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I am trying to make my_class thread-safe like so.

class my_class
  const std::vector<double>& 
  get_data() const
  { //lock so that cannot get_data() while setting data
    lock l(m_mutex);
    return m_data;

    vector<double> tmp;
    //some calculations on tmp.
    {  //lock so that cannot get_data() while setting m_data
      lock l(m_mutex);  
      m_data = tmp;  //set the data

  std::vector<double> m_data;
  mutex m_mutex;
  my_class(); //non-copyable

run() and get_data() may be called by different openmp threads and so I introduce a lock. (Since am using openmp, m_mutex and lock are RAII wrappers around omp_init_lock(); etc. commands).

However, the lock on get_data () is expensive to create and destroy (The most expensive operation when I profile my code - I call get_data() a lot).

Is is possible to reorganise my_class to remove the lock in get_data()? Or is this lock the unavoidable cost of parallelising the code?

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@sbi yes, thanks, fixed it –  Tom Jun 9 '11 at 18:18

2 Answers 2

up vote 2 down vote accepted

First step would be to look into read-write locks: this way multiple readers will not block each other.

The next step would be using lock-free or wait-free operations. There are plenty of resources online describing them better than I would be able to. Just one note: lock-free approaches deal with atomic (interlocked) operations, which means the data size needs to be small. If you go this route, you'll be atomically replacing a pointer to your vector, not the whole vector. This means your class will get a bit more complex and will deal with some pointers and memory management.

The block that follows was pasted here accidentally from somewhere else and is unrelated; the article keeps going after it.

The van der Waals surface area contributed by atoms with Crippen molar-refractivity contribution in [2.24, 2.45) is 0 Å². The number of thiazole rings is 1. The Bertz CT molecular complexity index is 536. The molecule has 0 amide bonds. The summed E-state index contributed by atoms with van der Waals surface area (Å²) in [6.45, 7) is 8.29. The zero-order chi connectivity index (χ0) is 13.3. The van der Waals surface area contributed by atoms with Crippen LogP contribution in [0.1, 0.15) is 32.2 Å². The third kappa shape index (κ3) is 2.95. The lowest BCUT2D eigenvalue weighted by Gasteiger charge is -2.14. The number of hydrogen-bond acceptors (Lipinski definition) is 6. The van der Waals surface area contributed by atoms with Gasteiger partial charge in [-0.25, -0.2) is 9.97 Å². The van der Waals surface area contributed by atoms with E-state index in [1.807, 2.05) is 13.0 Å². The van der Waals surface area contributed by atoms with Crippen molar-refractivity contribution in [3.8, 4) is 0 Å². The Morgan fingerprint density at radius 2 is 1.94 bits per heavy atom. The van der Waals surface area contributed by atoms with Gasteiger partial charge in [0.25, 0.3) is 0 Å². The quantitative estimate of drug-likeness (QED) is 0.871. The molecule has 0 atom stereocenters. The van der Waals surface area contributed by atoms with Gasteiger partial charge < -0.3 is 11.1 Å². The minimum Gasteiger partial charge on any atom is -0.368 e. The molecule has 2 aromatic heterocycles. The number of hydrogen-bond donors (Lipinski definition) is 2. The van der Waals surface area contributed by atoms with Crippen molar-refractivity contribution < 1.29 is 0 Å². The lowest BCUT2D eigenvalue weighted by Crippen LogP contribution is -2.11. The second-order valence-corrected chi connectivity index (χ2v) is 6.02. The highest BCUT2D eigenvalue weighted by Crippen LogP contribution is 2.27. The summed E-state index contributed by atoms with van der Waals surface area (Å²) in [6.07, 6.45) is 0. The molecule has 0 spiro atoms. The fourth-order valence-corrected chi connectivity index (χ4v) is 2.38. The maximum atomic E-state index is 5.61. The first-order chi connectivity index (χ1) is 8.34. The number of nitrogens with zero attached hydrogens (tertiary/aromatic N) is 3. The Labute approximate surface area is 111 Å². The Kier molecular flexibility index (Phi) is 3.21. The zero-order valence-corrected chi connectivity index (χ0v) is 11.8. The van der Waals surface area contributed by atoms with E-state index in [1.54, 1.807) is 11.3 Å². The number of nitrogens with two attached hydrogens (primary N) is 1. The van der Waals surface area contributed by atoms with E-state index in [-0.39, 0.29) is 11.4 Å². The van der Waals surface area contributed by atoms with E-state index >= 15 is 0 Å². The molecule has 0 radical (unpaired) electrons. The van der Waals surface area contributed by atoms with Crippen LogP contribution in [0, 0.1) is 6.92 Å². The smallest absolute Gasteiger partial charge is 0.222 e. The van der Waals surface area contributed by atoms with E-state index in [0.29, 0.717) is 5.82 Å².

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I don't think openmp supports read-write locks, unfortunately. I hadn't heared of lock-free and wait free operations. I will look them up now, thanks! –  Tom Jun 9 '11 at 18:25
Yep, lock-free what I wanted I think. For the next person, i found the following presentation useful: www.cs.cmu.edu/~410-s05/lectures/L31_LockFree.pdf –  Tom Jun 9 '11 at 20:21

It may be cheaper to use a critical section around get_data/run functions, you will not incur additional setup/teardown overhead (as the critical section is statically initialized), but this would also synchronize other instances of the class.

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